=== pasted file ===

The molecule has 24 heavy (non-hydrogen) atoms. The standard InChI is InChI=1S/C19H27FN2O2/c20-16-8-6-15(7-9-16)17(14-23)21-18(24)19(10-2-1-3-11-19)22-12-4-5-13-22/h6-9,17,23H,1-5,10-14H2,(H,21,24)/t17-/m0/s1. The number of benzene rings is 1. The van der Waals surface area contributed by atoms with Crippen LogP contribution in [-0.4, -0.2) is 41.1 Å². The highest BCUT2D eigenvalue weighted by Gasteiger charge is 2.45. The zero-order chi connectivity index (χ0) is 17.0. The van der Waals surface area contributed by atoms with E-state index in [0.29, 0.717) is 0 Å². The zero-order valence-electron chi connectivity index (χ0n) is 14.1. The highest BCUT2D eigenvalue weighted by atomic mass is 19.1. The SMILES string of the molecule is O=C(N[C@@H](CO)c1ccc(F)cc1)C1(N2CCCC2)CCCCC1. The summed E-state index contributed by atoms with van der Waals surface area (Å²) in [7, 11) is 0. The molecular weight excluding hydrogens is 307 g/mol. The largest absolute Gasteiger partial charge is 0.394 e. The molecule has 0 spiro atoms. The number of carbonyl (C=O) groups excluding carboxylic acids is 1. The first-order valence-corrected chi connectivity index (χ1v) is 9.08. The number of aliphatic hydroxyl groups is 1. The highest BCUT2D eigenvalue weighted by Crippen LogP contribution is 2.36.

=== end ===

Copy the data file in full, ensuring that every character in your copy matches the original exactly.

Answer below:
The molecule has 24 heavy (non-hydrogen) atoms. The standard InChI is InChI=1S/C19H27FN2O2/c20-16-8-6-15(7-9-16)17(14-23)21-18(24)19(10-2-1-3-11-19)22-12-4-5-13-22/h6-9,17,23H,1-5,10-14H2,(H,21,24)/t17-/m0/s1. The number of benzene rings is 1. The van der Waals surface area contributed by atoms with Crippen LogP contribution in [-0.4, -0.2) is 41.1 Å². The highest BCUT2D eigenvalue weighted by Gasteiger charge is 2.45. The zero-order chi connectivity index (χ0) is 17.0. The van der Waals surface area contributed by atoms with E-state index in [0.29, 0.717) is 0 Å². The zero-order valence-electron chi connectivity index (χ0n) is 14.1. The highest BCUT2D eigenvalue weighted by atomic mass is 19.1. The SMILES string of the molecule is O=C(N[C@@H](CO)c1ccc(F)cc1)C1(N2CCCC2)CCCCC1. The summed E-state index contributed by atoms with van der Waals surface area (Å²) in [7, 11) is 0. The molecular weight excluding hydrogens is 307 g/mol. The largest absolute Gasteiger partial charge is 0.394 e. The molecule has 0 spiro atoms. The number of carbonyl (C=O) groups excluding carboxylic acids is 1. The first-order valence-corrected chi connectivity index (χ1v) is 9.08. The number of aliphatic hydroxyl groups is 1. The highest BCUT2D eigenvalue weighted by Crippen LogP contribution is 2.36.